Education

After Controversy, U. of Florida Has a New Policy on Faculty Testimony. Here’s What It Says.

Professors at the University of Florida will most likely see approvals when they ask to testify as expert witnesses in cases that involve the State of Florida, following President W. Kent Fuchs’s approval of a task force’s recommendations on Tuesday.

The new policy represents a retreat from a practice this year in which four professorsthree political scientists and one medical doctor — were rejected in their requests to testify in litigation involving state entities. Fuchs reversed those decisions after a query from Florida’s accreditor and national backlash from academic-freedom advocates. He called a seven-member task force to evaluate the campus’s policies on testifying in litigation involving the state.

The resulting recommendations create “a strong presumption” that the university will approve requests among professors and staff to testify as private citizens, “regardless of the viewpoint of the faculty or staff member’s testimony and regardless of whether the faculty or staff member is compensated for such testimony.”

If the university wants to reject a request, it needs “clear and convincing evidence” that such testimony would conflict with a specific interest of UF. A campus official must explain that conflict in writing, according to the recommendations.

The policy is narrow. Six professors who have sued the university after news of the rejected testimony went public said in a statement that the policy still allows for faculty speech to be restrained at “the university’s discretion” and said they were “disappointed” by the task force’s results, which “address only the narrow issue of expert testimony.”

One of the task force’s members, Clay Calvert, a journalism and law professor, said at its Monday meeting that those who enforce the policy must remember key principles. (The task-force meetings were available for the public to view.)

“A conflict of viewpoint is not necessarily a conflict of interest,” he said. “I hope when these decisions are made under these policies, that they’re grounded neither in fear of possible financial repercussions to the University of Florida, nor in any efforts to curry favor to those powerful few who may control or influence the purse strings that effect the University of Florida.”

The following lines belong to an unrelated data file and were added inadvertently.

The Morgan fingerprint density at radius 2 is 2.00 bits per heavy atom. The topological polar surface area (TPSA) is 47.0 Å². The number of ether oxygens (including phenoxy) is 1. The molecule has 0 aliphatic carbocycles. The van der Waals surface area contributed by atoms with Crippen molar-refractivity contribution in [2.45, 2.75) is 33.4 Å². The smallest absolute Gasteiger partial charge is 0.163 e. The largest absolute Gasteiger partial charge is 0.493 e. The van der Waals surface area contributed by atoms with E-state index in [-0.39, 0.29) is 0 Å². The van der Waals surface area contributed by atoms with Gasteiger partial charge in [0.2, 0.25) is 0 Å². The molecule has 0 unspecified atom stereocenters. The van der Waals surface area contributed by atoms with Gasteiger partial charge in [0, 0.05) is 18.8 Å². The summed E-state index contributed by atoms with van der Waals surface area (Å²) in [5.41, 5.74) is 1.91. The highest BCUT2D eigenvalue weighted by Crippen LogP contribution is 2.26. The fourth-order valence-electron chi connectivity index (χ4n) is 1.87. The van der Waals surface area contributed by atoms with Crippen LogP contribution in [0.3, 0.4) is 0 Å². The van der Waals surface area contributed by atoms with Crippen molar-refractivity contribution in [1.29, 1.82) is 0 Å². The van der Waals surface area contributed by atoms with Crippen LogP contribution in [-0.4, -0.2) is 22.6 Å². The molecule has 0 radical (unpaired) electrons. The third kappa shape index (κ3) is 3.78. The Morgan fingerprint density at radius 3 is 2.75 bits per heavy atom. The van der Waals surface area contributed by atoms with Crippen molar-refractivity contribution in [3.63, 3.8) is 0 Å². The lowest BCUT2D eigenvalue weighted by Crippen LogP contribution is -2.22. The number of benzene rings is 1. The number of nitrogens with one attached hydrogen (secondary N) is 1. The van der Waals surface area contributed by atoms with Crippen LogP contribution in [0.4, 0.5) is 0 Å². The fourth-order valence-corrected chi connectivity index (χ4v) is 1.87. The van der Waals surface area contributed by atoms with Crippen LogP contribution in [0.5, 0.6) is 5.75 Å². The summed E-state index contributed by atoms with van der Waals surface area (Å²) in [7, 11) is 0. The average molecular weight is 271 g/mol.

The task force also recommended that the university create a committee that reviews proposed denials of requests, including those to serve as expert witnesses when the state is a party. The committee would need to include faculty and administrators and must consult with a requestor’s college for local context, the task force said.

Previous policy said that faculty members at UF must report outside activities that could pose a real or apparent conflict of interest through a system called UFOLIO, short for UF Online Interest Organizer. Generally, professors had to disclose pursuits that were not part of their assigned UF duties but were related to their expertise, like legal consulting or teaching at another institution.

Campus leaders on Tuesday also responded to the inquiry of the university’s accreditor, which was first reported by The Chronicle this month. The accreditor, the Southern Association of Colleges and Schools Commission on Colleges, had asked whether external entities were involved in the decision and to what extent Florida’s governing board played a role. The university denied each charge.

Sacscoc also asked the university whether its actions aligned with its definition of academic freedom. Administrators said that the task force’s recommendations affirmed Florida’s commitment to the principle.

Emma Pettit contributed reporting for this article.


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